Nairobi, Kenya was the birthplace of the Ethical Fashion Initiative in 2009.
The project quickly expanded and is now Artisan Fashion, an independent social enterprise that employs over one thousand people, most of which are women.
This Kenyan hub brings together a range of artisan skills, from traditional Maasai beading to horn and bone carving, employing community groups and women’s cooperatives throughout the country.
EFI’s array of opportunities for creatives in Kenya has diversified to include development of creative talent through the Kenya Designer Accelerator, supported by ACP, as well as Opportunities Are Here, an innovative virtual TV/radio show.
EFI’s projects in Kenya are proudly supported by the European Union’s Identity Building and Business Sharing Initiative.
1 social enterprise partner
Artisan Fashion coordinates all production in Africa for EFI
15 community groups
Sanata Women’s Group, Bega Kwa Bega Beading Group, Hadithi Basket Weavers, Olonana and Olyandati Beading groups, and more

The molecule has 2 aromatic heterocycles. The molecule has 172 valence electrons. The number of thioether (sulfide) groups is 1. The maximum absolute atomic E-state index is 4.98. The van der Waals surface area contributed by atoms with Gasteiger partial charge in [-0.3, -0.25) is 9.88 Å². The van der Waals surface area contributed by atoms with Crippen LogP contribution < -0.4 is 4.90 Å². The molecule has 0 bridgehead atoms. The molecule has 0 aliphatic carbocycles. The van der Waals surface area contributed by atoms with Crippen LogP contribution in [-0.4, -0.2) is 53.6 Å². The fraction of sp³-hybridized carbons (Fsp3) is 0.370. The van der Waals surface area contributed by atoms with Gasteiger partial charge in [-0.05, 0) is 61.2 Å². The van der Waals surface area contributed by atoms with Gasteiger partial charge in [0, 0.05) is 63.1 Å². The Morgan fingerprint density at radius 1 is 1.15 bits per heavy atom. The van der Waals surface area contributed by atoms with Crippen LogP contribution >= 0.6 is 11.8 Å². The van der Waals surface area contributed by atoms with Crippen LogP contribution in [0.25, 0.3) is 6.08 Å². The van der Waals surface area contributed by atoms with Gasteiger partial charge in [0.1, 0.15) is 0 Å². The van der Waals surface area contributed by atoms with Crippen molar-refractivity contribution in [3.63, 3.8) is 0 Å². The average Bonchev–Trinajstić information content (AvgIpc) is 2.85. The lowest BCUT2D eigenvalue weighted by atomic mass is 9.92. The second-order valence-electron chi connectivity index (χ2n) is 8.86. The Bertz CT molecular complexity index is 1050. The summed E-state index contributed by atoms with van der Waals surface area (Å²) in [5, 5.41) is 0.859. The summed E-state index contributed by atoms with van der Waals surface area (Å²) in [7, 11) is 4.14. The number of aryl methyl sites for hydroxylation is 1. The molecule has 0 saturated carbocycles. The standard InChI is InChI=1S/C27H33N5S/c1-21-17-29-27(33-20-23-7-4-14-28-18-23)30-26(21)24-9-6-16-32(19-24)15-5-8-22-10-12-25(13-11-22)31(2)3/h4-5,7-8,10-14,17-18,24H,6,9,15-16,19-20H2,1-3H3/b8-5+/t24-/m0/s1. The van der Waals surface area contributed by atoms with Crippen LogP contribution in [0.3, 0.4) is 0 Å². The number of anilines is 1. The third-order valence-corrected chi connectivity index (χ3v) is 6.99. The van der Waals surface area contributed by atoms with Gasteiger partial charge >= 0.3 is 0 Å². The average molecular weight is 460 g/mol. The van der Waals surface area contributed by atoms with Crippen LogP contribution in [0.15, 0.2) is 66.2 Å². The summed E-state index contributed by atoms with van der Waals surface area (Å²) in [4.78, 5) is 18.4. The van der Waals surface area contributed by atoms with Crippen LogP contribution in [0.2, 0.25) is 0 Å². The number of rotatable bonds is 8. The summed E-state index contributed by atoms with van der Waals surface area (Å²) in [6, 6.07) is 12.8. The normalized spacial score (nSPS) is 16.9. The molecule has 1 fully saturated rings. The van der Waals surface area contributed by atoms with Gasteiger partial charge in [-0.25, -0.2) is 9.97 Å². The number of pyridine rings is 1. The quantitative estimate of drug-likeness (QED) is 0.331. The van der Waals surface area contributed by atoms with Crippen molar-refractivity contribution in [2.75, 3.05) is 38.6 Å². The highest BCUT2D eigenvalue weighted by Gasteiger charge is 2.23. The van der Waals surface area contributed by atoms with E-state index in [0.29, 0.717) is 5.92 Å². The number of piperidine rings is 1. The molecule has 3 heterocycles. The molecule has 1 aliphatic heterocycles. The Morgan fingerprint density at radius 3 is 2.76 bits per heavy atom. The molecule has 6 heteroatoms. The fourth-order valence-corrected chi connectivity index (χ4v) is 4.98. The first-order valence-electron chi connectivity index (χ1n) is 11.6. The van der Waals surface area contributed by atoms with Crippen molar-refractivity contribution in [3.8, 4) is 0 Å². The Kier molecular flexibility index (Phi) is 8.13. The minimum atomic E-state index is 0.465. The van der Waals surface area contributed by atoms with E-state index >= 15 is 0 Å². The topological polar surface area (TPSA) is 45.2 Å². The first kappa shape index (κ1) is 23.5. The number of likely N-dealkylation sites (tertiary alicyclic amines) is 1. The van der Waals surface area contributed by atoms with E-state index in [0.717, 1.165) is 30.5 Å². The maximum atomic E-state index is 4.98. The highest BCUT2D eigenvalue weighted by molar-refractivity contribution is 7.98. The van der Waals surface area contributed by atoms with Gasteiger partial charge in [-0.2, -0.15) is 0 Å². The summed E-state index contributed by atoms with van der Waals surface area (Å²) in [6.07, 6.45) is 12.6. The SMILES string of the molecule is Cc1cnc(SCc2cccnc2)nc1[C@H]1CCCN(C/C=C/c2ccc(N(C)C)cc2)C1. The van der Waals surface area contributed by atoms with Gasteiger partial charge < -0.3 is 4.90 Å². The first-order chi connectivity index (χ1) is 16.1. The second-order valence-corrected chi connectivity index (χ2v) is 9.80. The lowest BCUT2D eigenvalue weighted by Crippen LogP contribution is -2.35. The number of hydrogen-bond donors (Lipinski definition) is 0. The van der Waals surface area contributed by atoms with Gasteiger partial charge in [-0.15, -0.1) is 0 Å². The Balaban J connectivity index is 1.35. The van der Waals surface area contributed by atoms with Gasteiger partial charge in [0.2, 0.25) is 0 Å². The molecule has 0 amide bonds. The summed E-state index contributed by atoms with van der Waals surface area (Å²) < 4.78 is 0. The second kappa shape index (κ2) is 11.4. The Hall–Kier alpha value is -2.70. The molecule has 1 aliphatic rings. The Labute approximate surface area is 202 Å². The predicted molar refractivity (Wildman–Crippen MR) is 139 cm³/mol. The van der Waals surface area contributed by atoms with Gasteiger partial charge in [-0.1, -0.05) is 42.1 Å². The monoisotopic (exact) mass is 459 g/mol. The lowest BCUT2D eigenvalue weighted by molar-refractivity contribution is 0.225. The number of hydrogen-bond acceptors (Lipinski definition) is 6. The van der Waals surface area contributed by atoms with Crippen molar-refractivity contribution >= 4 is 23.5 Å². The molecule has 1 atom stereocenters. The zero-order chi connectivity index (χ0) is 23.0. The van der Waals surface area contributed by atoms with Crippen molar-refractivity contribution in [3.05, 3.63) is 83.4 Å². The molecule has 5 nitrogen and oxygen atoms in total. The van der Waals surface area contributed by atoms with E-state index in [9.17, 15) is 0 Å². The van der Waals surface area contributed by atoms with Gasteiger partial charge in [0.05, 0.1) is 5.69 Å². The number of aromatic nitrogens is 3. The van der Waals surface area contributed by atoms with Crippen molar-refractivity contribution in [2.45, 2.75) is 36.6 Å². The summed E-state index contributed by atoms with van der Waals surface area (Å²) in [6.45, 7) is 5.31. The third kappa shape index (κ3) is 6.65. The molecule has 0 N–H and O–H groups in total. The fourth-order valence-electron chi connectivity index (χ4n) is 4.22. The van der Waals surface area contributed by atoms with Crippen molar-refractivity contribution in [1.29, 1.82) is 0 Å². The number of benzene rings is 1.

Providing decent work to beneficiaries
Supported by the European Union
Identity Building and Business Sharing Initiative
“Being a Maasai young man, I am expected to have a family by now. But I chose a different path. I joined college but I have to pay my school fees because my parents do not believe in higher formal education. That is why I work part-time with Olonana women's group. By working with them, I am able to pay for my school fees as well as cater for my other needs. I am grateful to Artisan Fashion for empowering the women and youth of my community.”
Samuel Saruni, 23 years old
Meet the Makers: turning boat sails into luxury handbags
Follow Wanyama as he sources unused dhow sail from the coast near Mombasa to be upcycled to bags for Vivienne Westwood at the Artisan Fashion Hub.
Our social enterprise partner Artisan Fashion coordinates the work of artisan community groups throughout Kenya, from Maasai beading groups in the Ngong Hills to brass casters working with upcycled materials in Nairobi.